Although health care organizations are making progress in digitizing medical information, patients need more control over their data, and Web portals are necessary to accomplish this control, according to a new report announced on March 6. The study was commissioned by the Consumers Union, which publishes Consumer Reports.
Robert Miller, adjunct professor of health economics at University of California, San Francisco, performed the study, and the nonprofit philanthropy California HealthCare Foundation funded it. The journal Health Affairs published the report in its March 2012 issue.
For the study, Miller evaluated five California health organizations to see how well they're adhering to principles outlined by the Consumers Union in 2010. The principles were written to encourage increased availability of patient data, with patient privacy protected at the same time.
The organizations are Inland Empire Health Plan, Kaiser Permanente, Nautilus Health Care Management Group, Santa Clara Valley Hospital and Health System, and the Santa Cruz Health Information Exchange. The study found that the organizations exchanged health data only on a limited basis and that patients weren't informed of their rights regarding access to the data and keeping it secure.
The study recommends that health care organizations offer a portal for patients to view their information. Two of the five organizations that the study evaluated, Kaiser and Nautilus, had patient portals, according to the Consumers Union.
The study urges state and federal governments to set a schedule for health care organizations to implement Web-based portals, like those offered by Kaiser and Nautilus.
"For health information exchange with patients, the lack of patient portals in three organizations and truly robust patient portals in two organizations accentuated the lack of patient engagement, control and data monitoring," Miller wrote.
Despite that, the report does calls Kaiser's portal "robust" for allowing patients to view test results, as well as information on allergies, immunizations and past visits. Through its NextGen portal, Nautilus patients could also view test results, request prescription refills and schedule appointments.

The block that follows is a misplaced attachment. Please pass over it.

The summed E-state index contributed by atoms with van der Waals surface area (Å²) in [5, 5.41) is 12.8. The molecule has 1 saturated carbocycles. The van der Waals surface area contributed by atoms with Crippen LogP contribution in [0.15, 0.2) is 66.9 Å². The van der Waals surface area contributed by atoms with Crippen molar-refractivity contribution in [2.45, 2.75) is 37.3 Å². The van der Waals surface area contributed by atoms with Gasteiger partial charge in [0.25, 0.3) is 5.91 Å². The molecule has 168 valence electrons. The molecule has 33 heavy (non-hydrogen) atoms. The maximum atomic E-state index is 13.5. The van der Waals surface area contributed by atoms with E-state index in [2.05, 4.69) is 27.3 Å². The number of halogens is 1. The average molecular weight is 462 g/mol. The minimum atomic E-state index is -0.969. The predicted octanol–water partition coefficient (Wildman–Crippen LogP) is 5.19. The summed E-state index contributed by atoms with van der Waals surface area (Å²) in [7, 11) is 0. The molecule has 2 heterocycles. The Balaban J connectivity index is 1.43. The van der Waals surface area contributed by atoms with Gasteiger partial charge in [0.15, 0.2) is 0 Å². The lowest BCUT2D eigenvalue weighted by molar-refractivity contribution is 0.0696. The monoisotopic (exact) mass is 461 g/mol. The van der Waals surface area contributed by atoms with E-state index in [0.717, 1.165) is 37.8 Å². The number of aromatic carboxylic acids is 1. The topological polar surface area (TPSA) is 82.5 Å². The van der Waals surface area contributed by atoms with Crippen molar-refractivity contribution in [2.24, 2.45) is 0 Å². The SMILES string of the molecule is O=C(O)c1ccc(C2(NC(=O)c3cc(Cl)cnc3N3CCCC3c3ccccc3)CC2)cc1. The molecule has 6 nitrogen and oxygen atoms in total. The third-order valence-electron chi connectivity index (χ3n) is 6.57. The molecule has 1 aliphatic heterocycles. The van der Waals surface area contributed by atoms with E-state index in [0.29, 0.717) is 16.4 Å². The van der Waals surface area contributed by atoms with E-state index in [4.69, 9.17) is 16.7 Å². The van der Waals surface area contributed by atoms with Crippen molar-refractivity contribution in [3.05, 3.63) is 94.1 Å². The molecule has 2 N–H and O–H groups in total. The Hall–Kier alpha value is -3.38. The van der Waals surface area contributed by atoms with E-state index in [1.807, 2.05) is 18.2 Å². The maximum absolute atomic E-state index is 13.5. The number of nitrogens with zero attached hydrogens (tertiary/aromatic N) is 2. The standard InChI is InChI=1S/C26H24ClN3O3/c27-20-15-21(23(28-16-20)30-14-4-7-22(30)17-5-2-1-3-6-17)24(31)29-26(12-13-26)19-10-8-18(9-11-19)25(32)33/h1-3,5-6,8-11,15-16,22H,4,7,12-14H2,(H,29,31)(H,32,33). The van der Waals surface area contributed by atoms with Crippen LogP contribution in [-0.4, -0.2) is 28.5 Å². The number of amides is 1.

In the study, Miller recommended that patients be able to correct or add information, have the ability to communicate with their providers using a Web-based portal and receive reminders of medical services they need. In addition, the study urges health care organizations to create guidelines on how to keep patients informed of which doctors can access their data and make clear the benefits and risks of exchanging patient data.
The California organizations studied were not transparent in showing how providers used data, Miller wrote. They did maintain "audit" trails, but didn't inform patients that they existed. The report also calls for greater patient education on how health information exchanges (HIEs) operate.
The New York Civil Liberties Union has also demanded greater patient control of data within the state. In its March 6 report, the NYCLU recommended that patients be able to "sort and segregate" medical information so they can control which doctors see the data.
Although the Consumers Union is advocating for patient rights to the data in California, the principles have national implications, according to Mark Savage, senior attorney for the Consumers Union. The goal of the principles is to make the benefits of electronic HIEs fully available to patients as well as doctors, Savage told eWEEK.
"There are very few people bringing in the patient perspective and not nearly the effort to build patients into the work [of building HIEs], so that's my primary charge," he said.
In addition to doctors connecting with doctors, health care organizations need to consider how to better connect doctors with patients, said Savage. The question is: what's the best way to do that? "If we start asking that question, we'll probably see a shift in the enterprise," he said.